Chefs’ Night Off Indy is a great chance for culinary artists to work together and share ideas. The unique menus presented at each of these events are inspiring and gives others ideas for their own restaurants.
The meals are not fine dining and all food is as locally sourced as possible, with only a few exceptions when absolutely necessary.
Ever wonder what other smaller American cities claim as their ‘signature food’? This series aims to seek out those regional foods that local tourism groups love to promote while most locals wonder what the fuss is about? Along the way, we’ll take the opportunity to highlight a few of our great Central Restaurant Products customers and how they contribute to make these local foods a larger reach.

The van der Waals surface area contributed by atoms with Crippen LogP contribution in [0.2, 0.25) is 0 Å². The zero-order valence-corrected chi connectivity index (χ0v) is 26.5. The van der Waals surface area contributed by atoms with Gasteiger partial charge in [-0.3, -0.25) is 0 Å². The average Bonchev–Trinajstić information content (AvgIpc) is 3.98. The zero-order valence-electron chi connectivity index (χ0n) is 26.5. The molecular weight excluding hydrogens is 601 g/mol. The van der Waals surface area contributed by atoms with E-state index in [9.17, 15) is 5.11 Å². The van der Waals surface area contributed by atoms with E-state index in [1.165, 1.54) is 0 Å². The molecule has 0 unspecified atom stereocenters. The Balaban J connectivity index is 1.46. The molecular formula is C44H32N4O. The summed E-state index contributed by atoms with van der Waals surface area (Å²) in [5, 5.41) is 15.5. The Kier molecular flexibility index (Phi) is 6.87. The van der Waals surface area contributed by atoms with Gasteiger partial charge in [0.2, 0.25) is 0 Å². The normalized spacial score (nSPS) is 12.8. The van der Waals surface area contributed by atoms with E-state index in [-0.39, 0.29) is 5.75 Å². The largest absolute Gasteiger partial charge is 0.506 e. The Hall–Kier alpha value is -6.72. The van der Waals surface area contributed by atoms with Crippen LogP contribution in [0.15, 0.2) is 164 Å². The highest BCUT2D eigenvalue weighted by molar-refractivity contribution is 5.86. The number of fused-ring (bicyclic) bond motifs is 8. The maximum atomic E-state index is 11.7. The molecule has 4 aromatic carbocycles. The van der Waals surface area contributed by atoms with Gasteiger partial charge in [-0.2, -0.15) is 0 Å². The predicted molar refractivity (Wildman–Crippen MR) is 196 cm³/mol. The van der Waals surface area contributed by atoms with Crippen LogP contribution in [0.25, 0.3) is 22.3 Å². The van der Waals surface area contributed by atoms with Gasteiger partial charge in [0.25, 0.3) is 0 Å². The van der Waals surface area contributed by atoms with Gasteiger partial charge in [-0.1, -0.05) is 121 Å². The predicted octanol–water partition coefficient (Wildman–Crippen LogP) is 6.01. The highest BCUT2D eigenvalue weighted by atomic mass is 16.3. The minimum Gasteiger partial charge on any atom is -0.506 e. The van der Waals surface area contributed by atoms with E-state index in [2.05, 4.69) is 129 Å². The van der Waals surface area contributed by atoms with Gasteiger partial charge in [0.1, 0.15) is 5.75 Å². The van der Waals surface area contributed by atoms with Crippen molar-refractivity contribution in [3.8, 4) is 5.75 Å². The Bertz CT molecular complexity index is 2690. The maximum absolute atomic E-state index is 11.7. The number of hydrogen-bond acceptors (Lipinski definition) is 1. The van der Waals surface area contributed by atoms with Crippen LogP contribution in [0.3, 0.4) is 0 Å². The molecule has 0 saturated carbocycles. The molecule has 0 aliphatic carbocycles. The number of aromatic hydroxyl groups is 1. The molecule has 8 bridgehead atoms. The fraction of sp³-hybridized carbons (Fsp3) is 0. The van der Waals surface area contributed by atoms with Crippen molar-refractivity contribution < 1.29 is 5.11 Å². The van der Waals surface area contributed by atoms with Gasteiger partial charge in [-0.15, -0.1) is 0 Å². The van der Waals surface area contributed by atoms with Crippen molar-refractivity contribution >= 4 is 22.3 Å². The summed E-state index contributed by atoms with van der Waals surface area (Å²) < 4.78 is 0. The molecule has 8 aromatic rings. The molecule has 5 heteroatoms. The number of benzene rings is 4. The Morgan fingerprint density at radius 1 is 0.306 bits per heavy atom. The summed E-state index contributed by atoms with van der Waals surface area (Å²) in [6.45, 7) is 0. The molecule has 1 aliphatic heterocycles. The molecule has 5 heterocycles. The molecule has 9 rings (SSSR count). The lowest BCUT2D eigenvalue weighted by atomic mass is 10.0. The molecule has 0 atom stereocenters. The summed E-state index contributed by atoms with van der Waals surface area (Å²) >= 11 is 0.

The first city we will tackle in this series is Central Restaurant’s hometown of Indianapolis.
Indianapolis: Home of Pork Tenderloin Sandwich
When you think of Indianapolis, you probably think of that 500 mile race, or that streak of highly successful NFL quarterbacks. If you travel in the food circles, you may think of the “World Famous Shrimp Cocktail” from St. Elmo Steak House. But according to local tourism boards, the breaded pork tenderloin sandwich is the “must-not-miss” attraction in Indiana.
What is It?